Oscar Pistorius and his lawyers have several crucial elements of the prosecution's case to overcome when they begin their defense Friday, particularly the ballistics testimony on the sequence of shots and neighbors' testimony on hearing a woman scream.
Pistorius will be the star witness -- and possibly the first witness -- in his defense. His testimony could last days and Pistorius will be a target of prosecutor Gerrie Nel who will try to catch the Blade Runner in a contradiction or an flash of anger.
Pistorius has been emotional while watching the testimony, sticking his fingers in his ears during descriptions of how he shot his girlfriend Reeva Steenkamp through a locked bathroom door before dawn on Valentine's Day 2013, and covering his ears with his hands as her injuries were detailed. Twice he vomited in court when confronted with photos of his slain lover.
Pistorius, who claims he mistook Steenkamp for an intruder, could be sentenced to at least 25 years in prison if convicted.
The case could come down to Pistorius' testimony, legal expert Emma Sadleir told "Good Morning America."
"We are only interested in whether in his own mind he thought he was acting unlawfully in that moment," Saddleir said. "He is the only person who can tell us this."
Pistorius' fate will be decided by a judge acting alone, not a jury.
In convincing the judge that he is innocent, Pistorius will have to also overcome several key points made by the prosecution.
Attorney Anton Smith cited four elements of the prosecution's case that stand out: the ballistics, Pistorius' knowledge of South African gun laws, the pathologist's report and five neighbors who all testified about hearing a woman screaming before the gunshots.
"According to me, the most important witness for the state was ballistic expert Captain Chris Mangena who testified about the succession of shots and where those shots hit," Smith told ABC News. "What is important about this, is that the 'double-tap' theory of the defense was shot down."
Pistorius' legal team have argued that when he fired four bullets through the bathroom door, what people heard was a "double tap," two rounds fired in quick succession.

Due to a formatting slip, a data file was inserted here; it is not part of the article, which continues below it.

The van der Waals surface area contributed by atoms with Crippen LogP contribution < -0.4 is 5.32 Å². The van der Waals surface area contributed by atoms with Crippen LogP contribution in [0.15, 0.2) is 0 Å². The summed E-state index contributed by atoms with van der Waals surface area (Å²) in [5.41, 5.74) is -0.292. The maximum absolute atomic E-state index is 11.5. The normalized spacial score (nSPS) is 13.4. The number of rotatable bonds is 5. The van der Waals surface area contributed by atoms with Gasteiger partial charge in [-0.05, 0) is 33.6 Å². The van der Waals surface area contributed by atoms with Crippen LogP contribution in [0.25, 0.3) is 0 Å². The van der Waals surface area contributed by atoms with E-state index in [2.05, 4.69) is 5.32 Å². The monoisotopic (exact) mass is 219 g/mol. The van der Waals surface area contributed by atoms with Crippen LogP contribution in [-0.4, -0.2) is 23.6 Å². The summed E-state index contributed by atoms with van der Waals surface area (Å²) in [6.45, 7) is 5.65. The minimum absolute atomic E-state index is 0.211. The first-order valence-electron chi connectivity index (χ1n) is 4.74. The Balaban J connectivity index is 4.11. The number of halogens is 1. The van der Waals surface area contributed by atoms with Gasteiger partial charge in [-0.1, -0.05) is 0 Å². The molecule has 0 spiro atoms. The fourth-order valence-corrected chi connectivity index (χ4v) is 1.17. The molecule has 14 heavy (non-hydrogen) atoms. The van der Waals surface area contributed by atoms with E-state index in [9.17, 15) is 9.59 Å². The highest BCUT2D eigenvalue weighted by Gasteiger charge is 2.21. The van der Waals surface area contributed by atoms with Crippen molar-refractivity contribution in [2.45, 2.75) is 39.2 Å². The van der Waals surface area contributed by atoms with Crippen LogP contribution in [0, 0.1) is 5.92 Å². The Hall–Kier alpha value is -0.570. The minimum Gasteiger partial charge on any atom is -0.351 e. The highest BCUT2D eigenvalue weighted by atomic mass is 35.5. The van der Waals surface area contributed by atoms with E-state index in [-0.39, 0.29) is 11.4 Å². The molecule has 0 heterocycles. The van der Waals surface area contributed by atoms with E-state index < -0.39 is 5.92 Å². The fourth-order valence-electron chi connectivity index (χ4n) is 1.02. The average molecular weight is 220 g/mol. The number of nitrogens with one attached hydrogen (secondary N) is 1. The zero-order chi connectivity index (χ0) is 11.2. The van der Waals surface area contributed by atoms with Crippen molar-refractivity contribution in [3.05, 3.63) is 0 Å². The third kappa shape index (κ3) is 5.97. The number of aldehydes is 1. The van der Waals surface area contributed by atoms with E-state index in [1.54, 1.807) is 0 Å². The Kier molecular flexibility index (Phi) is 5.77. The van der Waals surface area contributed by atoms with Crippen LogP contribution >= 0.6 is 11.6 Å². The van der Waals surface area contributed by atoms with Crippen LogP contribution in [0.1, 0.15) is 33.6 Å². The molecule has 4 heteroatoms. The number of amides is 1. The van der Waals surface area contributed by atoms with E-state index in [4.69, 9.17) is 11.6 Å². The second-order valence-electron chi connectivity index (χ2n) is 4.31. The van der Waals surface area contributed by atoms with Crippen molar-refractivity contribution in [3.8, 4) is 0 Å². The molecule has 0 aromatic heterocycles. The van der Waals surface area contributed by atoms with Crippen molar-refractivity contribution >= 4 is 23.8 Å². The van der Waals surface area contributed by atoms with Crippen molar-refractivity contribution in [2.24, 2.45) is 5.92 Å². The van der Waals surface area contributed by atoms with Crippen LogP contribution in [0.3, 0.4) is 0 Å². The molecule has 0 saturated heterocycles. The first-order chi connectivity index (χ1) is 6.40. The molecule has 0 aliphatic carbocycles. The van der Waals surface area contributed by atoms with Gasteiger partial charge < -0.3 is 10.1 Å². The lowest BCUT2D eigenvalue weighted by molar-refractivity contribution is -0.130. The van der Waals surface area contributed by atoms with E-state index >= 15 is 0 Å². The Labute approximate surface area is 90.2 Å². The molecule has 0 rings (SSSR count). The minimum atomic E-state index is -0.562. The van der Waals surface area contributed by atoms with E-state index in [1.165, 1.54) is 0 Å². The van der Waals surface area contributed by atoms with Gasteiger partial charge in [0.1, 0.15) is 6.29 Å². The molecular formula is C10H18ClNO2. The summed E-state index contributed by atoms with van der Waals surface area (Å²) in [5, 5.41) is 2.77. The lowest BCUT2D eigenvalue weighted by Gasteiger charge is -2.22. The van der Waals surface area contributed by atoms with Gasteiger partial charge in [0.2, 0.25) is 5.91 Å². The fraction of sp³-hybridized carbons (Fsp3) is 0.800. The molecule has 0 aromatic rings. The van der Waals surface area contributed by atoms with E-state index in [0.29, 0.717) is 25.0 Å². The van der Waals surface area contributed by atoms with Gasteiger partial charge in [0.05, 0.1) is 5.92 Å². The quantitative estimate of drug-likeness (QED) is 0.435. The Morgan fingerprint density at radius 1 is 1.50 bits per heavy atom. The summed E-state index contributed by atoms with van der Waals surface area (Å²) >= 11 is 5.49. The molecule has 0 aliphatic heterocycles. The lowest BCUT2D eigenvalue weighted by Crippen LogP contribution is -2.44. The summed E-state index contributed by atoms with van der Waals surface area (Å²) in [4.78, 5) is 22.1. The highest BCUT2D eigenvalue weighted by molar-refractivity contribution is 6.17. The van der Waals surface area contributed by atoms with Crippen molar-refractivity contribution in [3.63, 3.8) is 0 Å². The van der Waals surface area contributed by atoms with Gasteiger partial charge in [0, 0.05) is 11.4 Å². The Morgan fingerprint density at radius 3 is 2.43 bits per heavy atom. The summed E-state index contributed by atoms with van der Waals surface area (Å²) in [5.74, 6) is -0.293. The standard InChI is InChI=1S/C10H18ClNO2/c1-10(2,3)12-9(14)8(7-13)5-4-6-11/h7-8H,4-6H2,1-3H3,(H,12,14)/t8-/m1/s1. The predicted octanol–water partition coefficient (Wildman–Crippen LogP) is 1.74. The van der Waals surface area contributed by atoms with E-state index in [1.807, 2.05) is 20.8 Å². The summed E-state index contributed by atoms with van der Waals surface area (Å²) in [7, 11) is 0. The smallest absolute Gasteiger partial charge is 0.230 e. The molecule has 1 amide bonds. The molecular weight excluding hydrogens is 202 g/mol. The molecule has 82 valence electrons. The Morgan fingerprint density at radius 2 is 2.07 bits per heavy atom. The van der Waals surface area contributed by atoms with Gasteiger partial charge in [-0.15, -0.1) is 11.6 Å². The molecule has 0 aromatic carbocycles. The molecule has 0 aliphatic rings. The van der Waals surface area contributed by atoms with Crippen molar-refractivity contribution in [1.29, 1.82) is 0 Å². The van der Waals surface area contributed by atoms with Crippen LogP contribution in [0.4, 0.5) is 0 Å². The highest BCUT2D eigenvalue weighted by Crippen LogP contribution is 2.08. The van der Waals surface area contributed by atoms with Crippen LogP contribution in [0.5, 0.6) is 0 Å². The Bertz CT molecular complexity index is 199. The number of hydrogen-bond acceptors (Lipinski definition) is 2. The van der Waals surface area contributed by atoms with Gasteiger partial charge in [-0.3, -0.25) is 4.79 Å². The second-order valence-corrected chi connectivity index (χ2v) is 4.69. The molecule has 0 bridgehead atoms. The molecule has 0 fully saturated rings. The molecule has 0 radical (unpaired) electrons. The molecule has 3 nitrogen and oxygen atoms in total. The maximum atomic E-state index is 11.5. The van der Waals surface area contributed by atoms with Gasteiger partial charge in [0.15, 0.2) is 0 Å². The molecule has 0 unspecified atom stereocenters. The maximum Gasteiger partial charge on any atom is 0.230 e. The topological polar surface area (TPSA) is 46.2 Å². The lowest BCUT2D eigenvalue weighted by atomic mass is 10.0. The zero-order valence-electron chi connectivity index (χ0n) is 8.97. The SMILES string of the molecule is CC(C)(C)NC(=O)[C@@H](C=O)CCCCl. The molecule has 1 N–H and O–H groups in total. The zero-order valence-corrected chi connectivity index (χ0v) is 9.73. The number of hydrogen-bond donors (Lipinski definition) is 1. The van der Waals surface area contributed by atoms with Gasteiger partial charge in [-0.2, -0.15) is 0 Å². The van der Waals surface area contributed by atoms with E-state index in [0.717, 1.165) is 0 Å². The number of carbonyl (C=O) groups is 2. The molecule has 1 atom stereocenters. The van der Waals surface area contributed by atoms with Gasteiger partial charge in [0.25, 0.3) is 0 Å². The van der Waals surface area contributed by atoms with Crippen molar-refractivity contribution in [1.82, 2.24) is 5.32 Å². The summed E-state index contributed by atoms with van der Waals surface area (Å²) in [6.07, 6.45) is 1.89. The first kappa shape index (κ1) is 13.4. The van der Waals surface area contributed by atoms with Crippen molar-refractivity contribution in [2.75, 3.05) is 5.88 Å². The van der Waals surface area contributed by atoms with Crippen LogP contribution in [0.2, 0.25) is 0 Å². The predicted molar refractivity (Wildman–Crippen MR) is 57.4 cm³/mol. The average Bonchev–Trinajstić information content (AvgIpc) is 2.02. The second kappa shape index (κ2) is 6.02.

Using lasers to track the trajectory of the bullets, Mangena told the court that the first shot hit Steenkamp in the hip, knocking her onto a magazine rack. One bullet missed Steenkamp, while one struck her in the right arm above the elbow and the other to the right side of her head.
Mangena's testimony appeared to question Pistorius' double tap claim that because "both shots would have hit her around the waist area, where the first shot was," Smith said.
Smith said Mangena's evidence was supported by Gert Saayman, the pathologist who performed the autopsy on Steenkamp's body. Both experts were of the opinion that the first wound Steenkamp sustained was in the hip, followed by the two other wounds.
The sequence of the shots dovetails with testimony from neighbors who insisted they heard a woman screaming before hearing thuds sounding like gunshots.
"If we can assume he shot the first shot, there was a pause and scream, he should have realized that it was Reeva, or considered that it may have been Reeva," Smith said.
Smith said the evidence from Sean Rens, manager of the International Firearm Training Academy, is also extremely important to the state's case. Rens told the court that Pistorius had ordered several firearms from him and took a competency test in order to be declared fit to possess those guns.